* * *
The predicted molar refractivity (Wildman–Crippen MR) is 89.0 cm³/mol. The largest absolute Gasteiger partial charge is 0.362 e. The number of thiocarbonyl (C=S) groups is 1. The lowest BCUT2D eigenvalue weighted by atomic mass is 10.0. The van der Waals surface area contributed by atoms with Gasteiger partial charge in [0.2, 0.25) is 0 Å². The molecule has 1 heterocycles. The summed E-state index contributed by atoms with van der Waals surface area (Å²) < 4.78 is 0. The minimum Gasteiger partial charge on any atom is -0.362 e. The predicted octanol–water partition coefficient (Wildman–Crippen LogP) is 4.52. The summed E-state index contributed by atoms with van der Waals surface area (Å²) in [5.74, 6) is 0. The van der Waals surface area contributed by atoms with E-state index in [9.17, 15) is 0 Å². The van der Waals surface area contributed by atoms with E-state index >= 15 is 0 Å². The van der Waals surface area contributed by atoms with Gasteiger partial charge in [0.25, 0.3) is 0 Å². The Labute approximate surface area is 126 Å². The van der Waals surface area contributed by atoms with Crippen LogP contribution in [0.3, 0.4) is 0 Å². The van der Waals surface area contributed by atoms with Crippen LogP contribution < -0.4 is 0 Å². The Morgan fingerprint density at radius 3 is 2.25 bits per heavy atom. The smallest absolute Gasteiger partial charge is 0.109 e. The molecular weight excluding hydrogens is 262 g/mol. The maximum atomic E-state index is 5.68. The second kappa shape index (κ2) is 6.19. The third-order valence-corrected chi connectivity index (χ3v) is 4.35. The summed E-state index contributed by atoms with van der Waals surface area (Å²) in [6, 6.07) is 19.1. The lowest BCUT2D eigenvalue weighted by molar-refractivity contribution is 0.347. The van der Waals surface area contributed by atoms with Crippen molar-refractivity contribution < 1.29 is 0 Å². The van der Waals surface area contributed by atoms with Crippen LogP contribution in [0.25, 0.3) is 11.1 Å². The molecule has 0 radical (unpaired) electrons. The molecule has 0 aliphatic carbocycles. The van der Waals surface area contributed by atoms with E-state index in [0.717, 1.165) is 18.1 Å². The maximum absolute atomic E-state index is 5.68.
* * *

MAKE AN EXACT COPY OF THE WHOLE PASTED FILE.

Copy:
The predicted molar refractivity (Wildman–Crippen MR) is 89.0 cm³/mol. The largest absolute Gasteiger partial charge is 0.362 e. The number of thiocarbonyl (C=S) groups is 1. The lowest BCUT2D eigenvalue weighted by atomic mass is 10.0. The van der Waals surface area contributed by atoms with Gasteiger partial charge in [0.2, 0.25) is 0 Å². The molecule has 1 heterocycles. The summed E-state index contributed by atoms with van der Waals surface area (Å²) < 4.78 is 0. The minimum Gasteiger partial charge on any atom is -0.362 e. The predicted octanol–water partition coefficient (Wildman–Crippen LogP) is 4.52. The summed E-state index contributed by atoms with van der Waals surface area (Å²) in [5.74, 6) is 0. The van der Waals surface area contributed by atoms with E-state index in [9.17, 15) is 0 Å². The van der Waals surface area contributed by atoms with E-state index >= 15 is 0 Å². The van der Waals surface area contributed by atoms with Gasteiger partial charge in [0.25, 0.3) is 0 Å². The Labute approximate surface area is 126 Å². The van der Waals surface area contributed by atoms with Crippen LogP contribution in [0.3, 0.4) is 0 Å². The van der Waals surface area contributed by atoms with Crippen LogP contribution < -0.4 is 0 Å². The Morgan fingerprint density at radius 3 is 2.25 bits per heavy atom. The smallest absolute Gasteiger partial charge is 0.109 e. The molecular weight excluding hydrogens is 262 g/mol. The maximum atomic E-state index is 5.68. The second kappa shape index (κ2) is 6.19. The third-order valence-corrected chi connectivity index (χ3v) is 4.35. The summed E-state index contributed by atoms with van der Waals surface area (Å²) in [6, 6.07) is 19.1. The lowest BCUT2D eigenvalue weighted by molar-refractivity contribution is 0.347. The van der Waals surface area contributed by atoms with Crippen molar-refractivity contribution < 1.29 is 0 Å². The van der Waals surface area contributed by atoms with Crippen LogP contribution in [0.25, 0.3) is 11.1 Å². The molecule has 0 radical (unpaired) electrons. The molecule has 0 aliphatic carbocycles. The van der Waals surface area contributed by atoms with E-state index in [0.717, 1.165) is 18.1 Å². The maximum absolute atomic E-state index is 5.68.